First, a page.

‘Wake up, Alice dear!’ said her sister; ‘Why, what a long sleep you’ve had!’
‘Oh, I’ve had such a fantastic dream!’ said Alice, and she told her sister, as well as she could remember, with excitement in her voice as if it had all been real, all these strange adventures of hers that you have just been reading about. When she had finished talking, her sister kissed her gently on her lightly sunburned cheek, and said, ‘It was a curious dream, dear, certainly: but now run in to drink your tea and eat your little cakes; it’s getting late.’ So Alice got up and skipped happily away, thinking while she went, what a wonderful dream it had been and how delightful it made her feel.
But her sister sat still thinking about the incredible story. She remained just as Alice left her, leaning her head on her hand, watching the setting sun, and thinking of little Alice and all her wonderful adventures, till she too began dreaming about what she had just heard, and this was her dream:—
First, she dreamed of little Alice herself, and once again Alice’s tiny hands were clasped upon her knee, and the bright eager eyes were looking up into hers—she could hear the delighted tones of her voice, and see that cute little toss of her head to keep back the wandering blonde hair that would always get into her eyes—and still as she listened, the whole place around her became alive with the strange, fantastic creatures of her little sister’s dream.
A peaceful feeling enveloped her as she sat amazed at what she had just heard. As she sat dreaming about it, the long grass rustled at her feet as the White Rabbit hurried by—the frightened Mouse splashed his way through the neighboring pool—she could hear the rattle of the teacups as the March Hare and his friends shared their never-ending meal at the fun party, and the shrill voice of the Queen ordering off her unfortunate guests to execution—the thick smoke from the hookah smoking caterpillar—once more the shriek of the Gryphon, the squeaking of the Lizard’s slate-pencil as he wrote, and the choking of the suppressed guinea-pigs, filled the air, mixed up with the distant sobs of the miserable Mock Turtle.
So she continued to sit and daydream, with closed eyes, and half believed herself to be in Wonderland, though she knew she had but to open her dreamy eyes again, and all would change to dull reality—the grass would be only rustling in the wind, and the pool rippling to the waving of the reeds—the rattling teacups would change to tinkling sheep-bells, and the Queen’s shrill cries to the voice of the shepherd boy—and the sneeze of the baby, the shriek of the Gryphon, and all the other queer noises, would change (she knew) to the confused clamor of the busy farm-yard—while the lowing of the cattle in the distance would take the place of the Mock Turtle’s heavy sobs.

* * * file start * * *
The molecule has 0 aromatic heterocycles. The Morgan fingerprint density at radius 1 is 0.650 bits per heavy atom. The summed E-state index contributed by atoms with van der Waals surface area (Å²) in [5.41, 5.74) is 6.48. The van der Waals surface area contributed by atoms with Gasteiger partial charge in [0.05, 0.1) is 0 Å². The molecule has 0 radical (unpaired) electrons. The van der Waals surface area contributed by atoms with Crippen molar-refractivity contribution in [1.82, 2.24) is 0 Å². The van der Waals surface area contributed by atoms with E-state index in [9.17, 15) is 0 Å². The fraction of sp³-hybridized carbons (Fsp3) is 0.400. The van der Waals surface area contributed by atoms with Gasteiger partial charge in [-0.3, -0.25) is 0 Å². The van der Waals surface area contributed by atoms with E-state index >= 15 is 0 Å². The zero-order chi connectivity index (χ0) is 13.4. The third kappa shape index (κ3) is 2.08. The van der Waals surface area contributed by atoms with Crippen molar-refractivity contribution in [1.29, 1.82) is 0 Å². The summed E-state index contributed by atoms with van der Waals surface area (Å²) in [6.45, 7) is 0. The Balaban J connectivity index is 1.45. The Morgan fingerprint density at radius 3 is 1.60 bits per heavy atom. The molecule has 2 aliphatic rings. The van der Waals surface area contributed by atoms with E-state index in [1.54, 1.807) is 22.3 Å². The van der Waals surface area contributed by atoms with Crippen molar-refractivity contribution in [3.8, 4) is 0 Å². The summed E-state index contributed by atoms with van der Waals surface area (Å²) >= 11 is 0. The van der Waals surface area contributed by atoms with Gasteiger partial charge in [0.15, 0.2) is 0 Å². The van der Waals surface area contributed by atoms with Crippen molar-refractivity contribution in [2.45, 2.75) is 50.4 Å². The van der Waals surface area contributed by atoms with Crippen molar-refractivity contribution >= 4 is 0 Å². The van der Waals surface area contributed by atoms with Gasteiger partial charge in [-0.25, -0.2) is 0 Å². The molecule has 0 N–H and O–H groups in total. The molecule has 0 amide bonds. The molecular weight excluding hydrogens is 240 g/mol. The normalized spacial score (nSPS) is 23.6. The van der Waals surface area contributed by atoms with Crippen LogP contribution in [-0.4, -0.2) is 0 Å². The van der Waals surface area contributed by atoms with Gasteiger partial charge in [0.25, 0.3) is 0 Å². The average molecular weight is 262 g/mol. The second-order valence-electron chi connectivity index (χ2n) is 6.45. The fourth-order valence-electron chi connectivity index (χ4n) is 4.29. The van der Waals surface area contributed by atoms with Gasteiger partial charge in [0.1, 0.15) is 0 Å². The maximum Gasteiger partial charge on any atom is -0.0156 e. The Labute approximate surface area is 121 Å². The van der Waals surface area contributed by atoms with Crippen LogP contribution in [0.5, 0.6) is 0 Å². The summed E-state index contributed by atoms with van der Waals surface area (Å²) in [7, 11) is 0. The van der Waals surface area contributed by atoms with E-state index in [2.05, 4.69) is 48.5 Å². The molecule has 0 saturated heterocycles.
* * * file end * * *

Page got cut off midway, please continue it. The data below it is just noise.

Lastly, she pictured to herself how this same little sister of hers would, after one year melted into the next, be a grown woman; and how she would keep, through all her older years, the simple and loving heart of her childhood: and how she would gather about her other little children, and make their eyes bright and eager with many a strange tale, perhaps even with the dream of Wonderland of long ago: and how she would feel all their simple sorrows, and find a pleasure in all their simple joys, remembering her own life during childhood, and the long, happy summer days.
As the warm summer breeze came across the pond she sat mystified, marveling that imagination could turn a dull and ordinary life into an amazing adventure in wonderland, and how happy it made her. She was sure her life would forever be changed by this incredible story that her beautiful, precious sister had told her. Suddenly she felt like she was the luckiest girl in the world.